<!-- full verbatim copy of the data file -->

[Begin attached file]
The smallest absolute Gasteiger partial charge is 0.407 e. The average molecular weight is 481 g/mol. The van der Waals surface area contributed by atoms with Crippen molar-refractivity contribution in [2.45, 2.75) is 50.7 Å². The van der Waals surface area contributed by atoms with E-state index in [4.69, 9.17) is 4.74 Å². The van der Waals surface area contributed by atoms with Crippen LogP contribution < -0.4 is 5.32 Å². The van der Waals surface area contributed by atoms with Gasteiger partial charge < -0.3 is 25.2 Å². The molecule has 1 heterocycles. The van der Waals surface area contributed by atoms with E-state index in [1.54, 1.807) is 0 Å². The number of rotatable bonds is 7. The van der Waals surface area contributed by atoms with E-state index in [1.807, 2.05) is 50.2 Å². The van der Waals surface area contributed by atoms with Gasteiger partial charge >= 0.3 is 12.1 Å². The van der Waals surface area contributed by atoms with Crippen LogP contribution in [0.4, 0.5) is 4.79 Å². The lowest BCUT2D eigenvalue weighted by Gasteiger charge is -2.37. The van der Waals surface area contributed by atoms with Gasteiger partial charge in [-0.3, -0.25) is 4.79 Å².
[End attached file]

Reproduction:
The smallest absolute Gasteiger partial charge is 0.407 e. The average molecular weight is 481 g/mol. The van der Waals surface area contributed by atoms with Crippen molar-refractivity contribution in [2.45, 2.75) is 50.7 Å². The van der Waals surface area contributed by atoms with E-state index in [4.69, 9.17) is 4.74 Å². The van der Waals surface area contributed by atoms with Crippen LogP contribution < -0.4 is 5.32 Å². The van der Waals surface area contributed by atoms with Gasteiger partial charge < -0.3 is 25.2 Å². The molecule has 1 heterocycles. The van der Waals surface area contributed by atoms with E-state index in [1.54, 1.807) is 0 Å². The number of rotatable bonds is 7. The van der Waals surface area contributed by atoms with E-state index in [1.807, 2.05) is 50.2 Å². The van der Waals surface area contributed by atoms with Gasteiger partial charge >= 0.3 is 12.1 Å². The van der Waals surface area contributed by atoms with Crippen LogP contribution in [0.4, 0.5) is 4.79 Å². The lowest BCUT2D eigenvalue weighted by Gasteiger charge is -2.37. The van der Waals surface area contributed by atoms with Gasteiger partial charge in [-0.3, -0.25) is 4.79 Å².